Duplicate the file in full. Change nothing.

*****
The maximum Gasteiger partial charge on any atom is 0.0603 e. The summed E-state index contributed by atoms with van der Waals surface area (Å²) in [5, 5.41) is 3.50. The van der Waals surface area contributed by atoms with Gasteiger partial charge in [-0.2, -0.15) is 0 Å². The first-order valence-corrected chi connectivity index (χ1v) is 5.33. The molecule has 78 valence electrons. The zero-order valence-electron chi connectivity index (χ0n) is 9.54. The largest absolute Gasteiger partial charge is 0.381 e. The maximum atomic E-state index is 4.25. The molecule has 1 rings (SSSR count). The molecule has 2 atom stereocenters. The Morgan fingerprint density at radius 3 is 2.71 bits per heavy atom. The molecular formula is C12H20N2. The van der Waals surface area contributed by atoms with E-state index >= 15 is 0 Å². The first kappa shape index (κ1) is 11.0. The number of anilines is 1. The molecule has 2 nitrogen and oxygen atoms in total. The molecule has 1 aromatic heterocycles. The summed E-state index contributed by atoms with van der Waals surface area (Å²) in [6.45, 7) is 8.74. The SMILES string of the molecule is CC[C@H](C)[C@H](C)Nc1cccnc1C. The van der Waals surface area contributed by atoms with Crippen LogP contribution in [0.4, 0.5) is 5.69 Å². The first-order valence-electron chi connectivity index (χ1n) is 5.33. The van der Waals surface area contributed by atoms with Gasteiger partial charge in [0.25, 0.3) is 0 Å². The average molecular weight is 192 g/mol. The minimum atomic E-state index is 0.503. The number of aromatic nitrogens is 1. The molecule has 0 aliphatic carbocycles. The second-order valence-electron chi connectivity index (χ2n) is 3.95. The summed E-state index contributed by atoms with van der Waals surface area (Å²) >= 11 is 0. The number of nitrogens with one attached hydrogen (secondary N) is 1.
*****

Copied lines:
The maximum Gasteiger partial charge on any atom is 0.0603 e. The summed E-state index contributed by atoms with van der Waals surface area (Å²) in [5, 5.41) is 3.50. The van der Waals surface area contributed by atoms with Gasteiger partial charge in [-0.2, -0.15) is 0 Å². The first-order valence-corrected chi connectivity index (χ1v) is 5.33. The molecule has 78 valence electrons. The zero-order valence-electron chi connectivity index (χ0n) is 9.54. The largest absolute Gasteiger partial charge is 0.381 e. The maximum atomic E-state index is 4.25. The molecule has 1 rings (SSSR count). The molecule has 2 atom stereocenters. The Morgan fingerprint density at radius 3 is 2.71 bits per heavy atom. The molecular formula is C12H20N2. The van der Waals surface area contributed by atoms with E-state index >= 15 is 0 Å². The first kappa shape index (κ1) is 11.0. The number of anilines is 1. The molecule has 2 nitrogen and oxygen atoms in total. The molecule has 1 aromatic heterocycles. The summed E-state index contributed by atoms with van der Waals surface area (Å²) in [6.45, 7) is 8.74. The SMILES string of the molecule is CC[C@H](C)[C@H](C)Nc1cccnc1C. The van der Waals surface area contributed by atoms with Crippen LogP contribution in [0.4, 0.5) is 5.69 Å². The first-order valence-electron chi connectivity index (χ1n) is 5.33. The van der Waals surface area contributed by atoms with Gasteiger partial charge in [0.25, 0.3) is 0 Å². The average molecular weight is 192 g/mol. The minimum atomic E-state index is 0.503. The number of aromatic nitrogens is 1. The molecule has 0 aliphatic carbocycles. The second-order valence-electron chi connectivity index (χ2n) is 3.95. The summed E-state index contributed by atoms with van der Waals surface area (Å²) >= 11 is 0. The number of nitrogens with one attached hydrogen (secondary N) is 1.